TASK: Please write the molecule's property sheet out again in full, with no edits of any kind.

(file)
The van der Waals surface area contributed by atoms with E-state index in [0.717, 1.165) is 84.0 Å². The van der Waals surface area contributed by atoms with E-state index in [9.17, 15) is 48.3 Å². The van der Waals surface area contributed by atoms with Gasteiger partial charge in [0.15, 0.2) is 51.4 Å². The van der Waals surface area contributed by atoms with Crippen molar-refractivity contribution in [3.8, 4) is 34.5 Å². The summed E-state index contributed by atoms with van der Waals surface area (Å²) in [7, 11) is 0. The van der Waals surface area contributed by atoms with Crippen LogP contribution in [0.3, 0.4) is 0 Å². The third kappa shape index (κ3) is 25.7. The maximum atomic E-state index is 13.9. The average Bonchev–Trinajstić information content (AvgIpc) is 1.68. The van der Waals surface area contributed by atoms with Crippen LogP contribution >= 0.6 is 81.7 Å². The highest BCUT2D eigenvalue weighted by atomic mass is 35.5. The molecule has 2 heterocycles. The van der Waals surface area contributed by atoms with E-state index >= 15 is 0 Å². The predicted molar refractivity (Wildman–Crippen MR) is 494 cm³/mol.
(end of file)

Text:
The van der Waals surface area contributed by atoms with E-state index in [0.717, 1.165) is 84.0 Å². The van der Waals surface area contributed by atoms with E-state index in [9.17, 15) is 48.3 Å². The van der Waals surface area contributed by atoms with Gasteiger partial charge in [0.15, 0.2) is 51.4 Å². The van der Waals surface area contributed by atoms with Crippen molar-refractivity contribution in [3.8, 4) is 34.5 Å². The summed E-state index contributed by atoms with van der Waals surface area (Å²) in [7, 11) is 0. The van der Waals surface area contributed by atoms with Crippen LogP contribution in [0.3, 0.4) is 0 Å². The third kappa shape index (κ3) is 25.7. The maximum atomic E-state index is 13.9. The average Bonchev–Trinajstić information content (AvgIpc) is 1.68. The van der Waals surface area contributed by atoms with Crippen LogP contribution >= 0.6 is 81.7 Å². The highest BCUT2D eigenvalue weighted by atomic mass is 35.5. The molecule has 2 heterocycles. The van der Waals surface area contributed by atoms with E-state index >= 15 is 0 Å². The predicted molar refractivity (Wildman–Crippen MR) is 494 cm³/mol.